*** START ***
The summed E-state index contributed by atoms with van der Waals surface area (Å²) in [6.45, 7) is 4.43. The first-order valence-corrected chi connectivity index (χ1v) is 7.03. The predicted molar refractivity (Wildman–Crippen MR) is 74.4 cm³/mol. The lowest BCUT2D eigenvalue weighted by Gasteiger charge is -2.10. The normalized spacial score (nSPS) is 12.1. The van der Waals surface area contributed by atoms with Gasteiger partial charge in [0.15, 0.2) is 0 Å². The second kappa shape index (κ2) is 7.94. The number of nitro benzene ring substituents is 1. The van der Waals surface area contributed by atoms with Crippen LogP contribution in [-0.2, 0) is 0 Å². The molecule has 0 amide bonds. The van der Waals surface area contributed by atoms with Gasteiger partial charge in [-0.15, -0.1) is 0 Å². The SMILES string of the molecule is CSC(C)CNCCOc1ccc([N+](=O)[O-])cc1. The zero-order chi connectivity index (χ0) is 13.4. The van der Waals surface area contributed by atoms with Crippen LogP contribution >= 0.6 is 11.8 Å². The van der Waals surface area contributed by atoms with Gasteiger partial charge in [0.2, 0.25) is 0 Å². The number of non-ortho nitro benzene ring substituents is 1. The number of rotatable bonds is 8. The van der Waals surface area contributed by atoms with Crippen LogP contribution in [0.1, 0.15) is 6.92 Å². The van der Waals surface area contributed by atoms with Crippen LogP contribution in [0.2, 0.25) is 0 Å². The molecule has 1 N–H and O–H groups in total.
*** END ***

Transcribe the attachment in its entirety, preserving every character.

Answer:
The summed E-state index contributed by atoms with van der Waals surface area (Å²) in [6.45, 7) is 4.43. The first-order valence-corrected chi connectivity index (χ1v) is 7.03. The predicted molar refractivity (Wildman–Crippen MR) is 74.4 cm³/mol. The lowest BCUT2D eigenvalue weighted by Gasteiger charge is -2.10. The normalized spacial score (nSPS) is 12.1. The van der Waals surface area contributed by atoms with Gasteiger partial charge in [0.15, 0.2) is 0 Å². The second kappa shape index (κ2) is 7.94. The number of nitro benzene ring substituents is 1. The van der Waals surface area contributed by atoms with Crippen LogP contribution in [-0.2, 0) is 0 Å². The molecule has 0 amide bonds. The van der Waals surface area contributed by atoms with Gasteiger partial charge in [-0.15, -0.1) is 0 Å². The SMILES string of the molecule is CSC(C)CNCCOc1ccc([N+](=O)[O-])cc1. The zero-order chi connectivity index (χ0) is 13.4. The van der Waals surface area contributed by atoms with Crippen LogP contribution >= 0.6 is 11.8 Å². The van der Waals surface area contributed by atoms with Gasteiger partial charge in [0.2, 0.25) is 0 Å². The number of non-ortho nitro benzene ring substituents is 1. The number of rotatable bonds is 8. The van der Waals surface area contributed by atoms with Crippen LogP contribution in [0.1, 0.15) is 6.92 Å². The van der Waals surface area contributed by atoms with Crippen LogP contribution in [0.2, 0.25) is 0 Å². The molecule has 1 N–H and O–H groups in total.